LDL apheresis was first introduced for treatment of familial hyperlipidemia [19]. In 1988, Tojo et al. reported that LDL apheresis was useful for patients with nephrotic syndrome due to drug-resistant FSGS [20]. Subsequently, the Kansai FGS LDL Apheresis Treatment (K-FLAT) Study Group showed that LDL apheresis was effective for refractory nephrotic syndrome [21]. Additionally, a retrospective study showed that the improvement rate of symptoms was 62% at two years after LDL apheresis and increased to 86% at five years after LDL apheresis [22]. The results of POLARIS (Prospective Observational Survey of the Long-Term Effect of LDL-Apheresis on Drug-Resistant Nephrotic Syndrome), a prospective cohort study of LDL apheresis for drug-resistant and refractory nephrotic syndrome, were reported recently [23, 24]. The subjects included patients with FSGS, MCNS, membranous nephropathy, renal amyloidosis, lupus nephritis, membranoproliferative glomerulonephritis, and crescentic glomerulonephritis. After prospective observation for two years, proteinuria decreased to 1 g/day or less in 47.7% of the patients, indicating the usefulness of LDL apheresis.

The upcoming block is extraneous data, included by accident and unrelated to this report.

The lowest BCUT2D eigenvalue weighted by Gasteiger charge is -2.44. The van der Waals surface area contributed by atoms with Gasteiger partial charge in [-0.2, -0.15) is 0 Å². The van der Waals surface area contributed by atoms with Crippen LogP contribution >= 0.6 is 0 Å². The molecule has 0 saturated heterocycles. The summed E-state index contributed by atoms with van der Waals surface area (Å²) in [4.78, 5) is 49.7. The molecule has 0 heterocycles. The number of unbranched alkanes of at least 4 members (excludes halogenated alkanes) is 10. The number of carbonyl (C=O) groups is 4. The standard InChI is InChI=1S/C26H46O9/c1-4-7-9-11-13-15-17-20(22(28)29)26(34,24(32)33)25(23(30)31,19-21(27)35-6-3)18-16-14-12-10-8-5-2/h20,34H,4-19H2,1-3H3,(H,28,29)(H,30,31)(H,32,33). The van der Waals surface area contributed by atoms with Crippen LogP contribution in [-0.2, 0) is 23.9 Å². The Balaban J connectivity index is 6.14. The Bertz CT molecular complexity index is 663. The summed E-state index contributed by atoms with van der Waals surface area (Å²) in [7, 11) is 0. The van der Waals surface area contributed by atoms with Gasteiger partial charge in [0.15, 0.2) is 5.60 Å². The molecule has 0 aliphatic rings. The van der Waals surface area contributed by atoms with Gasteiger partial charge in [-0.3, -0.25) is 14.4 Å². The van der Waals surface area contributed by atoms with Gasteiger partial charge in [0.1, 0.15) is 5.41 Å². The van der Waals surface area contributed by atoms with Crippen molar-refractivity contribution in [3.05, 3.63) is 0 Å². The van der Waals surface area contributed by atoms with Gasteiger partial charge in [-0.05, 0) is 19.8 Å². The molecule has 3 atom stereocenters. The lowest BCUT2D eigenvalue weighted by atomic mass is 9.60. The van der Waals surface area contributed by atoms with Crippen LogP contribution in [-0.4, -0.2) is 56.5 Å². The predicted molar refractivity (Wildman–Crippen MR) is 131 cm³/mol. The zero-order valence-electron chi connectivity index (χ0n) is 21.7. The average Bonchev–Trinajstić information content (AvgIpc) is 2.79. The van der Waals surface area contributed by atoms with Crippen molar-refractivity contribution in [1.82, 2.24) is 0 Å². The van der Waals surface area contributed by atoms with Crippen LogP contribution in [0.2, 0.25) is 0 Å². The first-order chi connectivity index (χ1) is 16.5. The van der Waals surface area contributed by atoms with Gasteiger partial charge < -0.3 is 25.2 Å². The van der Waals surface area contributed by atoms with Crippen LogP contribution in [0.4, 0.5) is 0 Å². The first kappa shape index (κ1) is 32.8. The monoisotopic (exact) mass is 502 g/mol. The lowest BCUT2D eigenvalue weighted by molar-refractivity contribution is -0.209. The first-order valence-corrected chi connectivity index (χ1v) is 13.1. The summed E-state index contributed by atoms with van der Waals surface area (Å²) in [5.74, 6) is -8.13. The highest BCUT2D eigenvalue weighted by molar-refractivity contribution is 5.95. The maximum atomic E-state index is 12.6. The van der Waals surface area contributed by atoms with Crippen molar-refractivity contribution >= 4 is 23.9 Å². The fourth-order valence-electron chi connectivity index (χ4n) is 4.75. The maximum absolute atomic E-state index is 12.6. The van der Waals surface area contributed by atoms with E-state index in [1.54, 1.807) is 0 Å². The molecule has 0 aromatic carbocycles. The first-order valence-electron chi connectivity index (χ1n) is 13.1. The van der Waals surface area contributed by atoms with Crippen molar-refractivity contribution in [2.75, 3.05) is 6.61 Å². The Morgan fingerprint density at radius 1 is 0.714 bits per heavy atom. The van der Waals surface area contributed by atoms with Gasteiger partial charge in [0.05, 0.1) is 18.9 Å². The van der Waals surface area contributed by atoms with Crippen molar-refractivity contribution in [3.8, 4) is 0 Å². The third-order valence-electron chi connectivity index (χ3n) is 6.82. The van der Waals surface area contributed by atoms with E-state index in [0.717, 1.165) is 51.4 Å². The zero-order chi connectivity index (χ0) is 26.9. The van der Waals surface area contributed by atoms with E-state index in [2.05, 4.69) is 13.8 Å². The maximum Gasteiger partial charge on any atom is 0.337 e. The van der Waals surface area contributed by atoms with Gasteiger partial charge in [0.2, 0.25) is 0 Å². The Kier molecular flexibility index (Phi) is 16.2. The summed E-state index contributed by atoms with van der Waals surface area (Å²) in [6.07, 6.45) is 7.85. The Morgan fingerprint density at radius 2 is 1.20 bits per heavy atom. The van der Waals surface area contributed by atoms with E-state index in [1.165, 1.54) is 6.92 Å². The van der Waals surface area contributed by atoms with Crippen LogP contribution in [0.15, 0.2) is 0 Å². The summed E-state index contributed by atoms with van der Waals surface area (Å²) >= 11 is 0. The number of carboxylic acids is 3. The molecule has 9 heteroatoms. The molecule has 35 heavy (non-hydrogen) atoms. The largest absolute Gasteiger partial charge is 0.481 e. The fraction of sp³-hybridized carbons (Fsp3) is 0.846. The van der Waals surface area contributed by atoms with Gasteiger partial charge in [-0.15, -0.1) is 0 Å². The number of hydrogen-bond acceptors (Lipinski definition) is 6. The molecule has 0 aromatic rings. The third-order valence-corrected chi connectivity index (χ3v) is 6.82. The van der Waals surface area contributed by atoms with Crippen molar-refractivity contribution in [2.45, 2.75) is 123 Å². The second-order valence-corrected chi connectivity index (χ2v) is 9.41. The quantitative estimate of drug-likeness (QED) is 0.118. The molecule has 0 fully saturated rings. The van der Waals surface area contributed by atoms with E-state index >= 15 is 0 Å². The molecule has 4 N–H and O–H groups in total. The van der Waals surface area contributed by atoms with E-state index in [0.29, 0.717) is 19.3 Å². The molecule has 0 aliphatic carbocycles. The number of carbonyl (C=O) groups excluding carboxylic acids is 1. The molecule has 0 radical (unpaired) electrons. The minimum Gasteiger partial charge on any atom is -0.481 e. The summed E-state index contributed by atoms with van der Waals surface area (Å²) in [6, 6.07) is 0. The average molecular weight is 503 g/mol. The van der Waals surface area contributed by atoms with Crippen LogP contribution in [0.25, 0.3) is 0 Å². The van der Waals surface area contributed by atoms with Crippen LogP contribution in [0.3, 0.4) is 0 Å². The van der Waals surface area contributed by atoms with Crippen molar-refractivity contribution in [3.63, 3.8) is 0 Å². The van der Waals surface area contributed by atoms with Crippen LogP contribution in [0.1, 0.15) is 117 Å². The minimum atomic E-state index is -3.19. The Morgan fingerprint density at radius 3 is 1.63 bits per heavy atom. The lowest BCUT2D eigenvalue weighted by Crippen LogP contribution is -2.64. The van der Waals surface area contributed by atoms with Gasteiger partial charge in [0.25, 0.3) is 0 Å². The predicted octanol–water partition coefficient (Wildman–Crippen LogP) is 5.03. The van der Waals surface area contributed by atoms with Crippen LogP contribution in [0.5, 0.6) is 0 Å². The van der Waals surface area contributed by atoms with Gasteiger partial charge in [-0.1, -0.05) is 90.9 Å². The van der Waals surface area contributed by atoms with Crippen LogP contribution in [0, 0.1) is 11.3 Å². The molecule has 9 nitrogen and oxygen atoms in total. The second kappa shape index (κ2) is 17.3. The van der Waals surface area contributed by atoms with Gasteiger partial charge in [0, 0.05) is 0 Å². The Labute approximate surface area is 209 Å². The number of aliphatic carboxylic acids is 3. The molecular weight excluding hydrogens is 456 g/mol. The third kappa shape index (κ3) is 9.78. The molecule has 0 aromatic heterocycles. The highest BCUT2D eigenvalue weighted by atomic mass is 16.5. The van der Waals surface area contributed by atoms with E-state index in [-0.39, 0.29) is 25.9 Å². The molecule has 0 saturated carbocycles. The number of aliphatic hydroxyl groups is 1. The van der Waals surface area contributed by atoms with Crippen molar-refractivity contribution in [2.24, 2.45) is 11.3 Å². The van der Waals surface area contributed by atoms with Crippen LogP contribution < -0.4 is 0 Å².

In patients with FSGS, recurrence of this disease after kidney transplantation can adversely influence the function of the transplanted kidney, so effective treatment of recurrence is important [25, 26]. The recurrence rate of FSGS is 20–50% after transplantation and recurrence eventually leads to graft loss which occurs in about half of the patients [27]. Yanagisawa et al. performed LDL apheresis in four patients with nephrotic syndrome after kidney transplantation [11]. Kidney biopsy revealed chronic rejection in all four patients and FSGS in two of them, while LDL apheresis rapidly decreased urinary protein loss in all four. According to Ideura et al. [28], LDL apheresis and administration of simvastatin were effective in patients with membranous nephropathy after kidney transplantation. Furthermore, Masutani et al. [12] reported that LDL apheresis decreased urinary protein loss in patients with recurrence of FSGS after kidney transplantation although their recurrent FSGS showed resistance to plasma exchange therapy. Thus, several authors have used LDL apheresis to treat recurrent FSGS after kidney transplantation, but there have been no reports on performance of LDL apheresis before transplantation to prevent recurrence of this condition.

Couser [29] reported that the mean time to recurrence of FSGS is short, 10–14 days. Ponticelli and Glassock [30] reported that two patterns of clinical presentations of recurrent FSGS after transplantation are recognized: (1) an early recurrence characterized by a massive proteinuria within hours to days after transplantation and (2) a late recurrence that develops insidiously several months or years after transplantation. At least super rapid recurrence of FSGS such as 1–14 days after transplantation could be prevented in the present five cases.

Iguchi et al. [31] reported that the beneficial effect of pretreatment by plasma exchange was suggested. The possibility of decreasing or absorbing the potent pathogenic permeability factor might be expected in both LDL apheresis and plasma exchange. We considered that LDL apheresis has advantage without using blood products.